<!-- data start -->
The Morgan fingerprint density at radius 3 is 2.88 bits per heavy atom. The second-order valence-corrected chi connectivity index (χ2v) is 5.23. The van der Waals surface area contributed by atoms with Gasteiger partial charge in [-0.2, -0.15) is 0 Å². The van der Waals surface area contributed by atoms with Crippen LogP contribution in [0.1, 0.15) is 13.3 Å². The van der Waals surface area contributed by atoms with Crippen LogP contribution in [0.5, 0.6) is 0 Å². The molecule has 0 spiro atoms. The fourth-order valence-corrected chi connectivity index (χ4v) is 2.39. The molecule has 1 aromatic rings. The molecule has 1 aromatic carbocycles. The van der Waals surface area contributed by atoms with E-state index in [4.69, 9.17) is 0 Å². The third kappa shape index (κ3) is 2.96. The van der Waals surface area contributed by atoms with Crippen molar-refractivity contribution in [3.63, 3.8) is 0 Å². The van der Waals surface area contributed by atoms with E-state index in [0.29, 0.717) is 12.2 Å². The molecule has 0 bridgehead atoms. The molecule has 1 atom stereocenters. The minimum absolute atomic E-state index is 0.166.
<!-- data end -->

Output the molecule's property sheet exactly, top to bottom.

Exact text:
The Morgan fingerprint density at radius 3 is 2.88 bits per heavy atom. The second-order valence-corrected chi connectivity index (χ2v) is 5.23. The van der Waals surface area contributed by atoms with Gasteiger partial charge in [-0.2, -0.15) is 0 Å². The van der Waals surface area contributed by atoms with Crippen LogP contribution in [0.1, 0.15) is 13.3 Å². The van der Waals surface area contributed by atoms with Crippen LogP contribution in [0.5, 0.6) is 0 Å². The molecule has 0 spiro atoms. The fourth-order valence-corrected chi connectivity index (χ4v) is 2.39. The molecule has 1 aromatic rings. The molecule has 1 aromatic carbocycles. The van der Waals surface area contributed by atoms with E-state index in [4.69, 9.17) is 0 Å². The third kappa shape index (κ3) is 2.96. The van der Waals surface area contributed by atoms with Crippen molar-refractivity contribution in [3.63, 3.8) is 0 Å². The van der Waals surface area contributed by atoms with E-state index in [0.29, 0.717) is 12.2 Å². The molecule has 0 bridgehead atoms. The molecule has 1 atom stereocenters. The minimum absolute atomic E-state index is 0.166.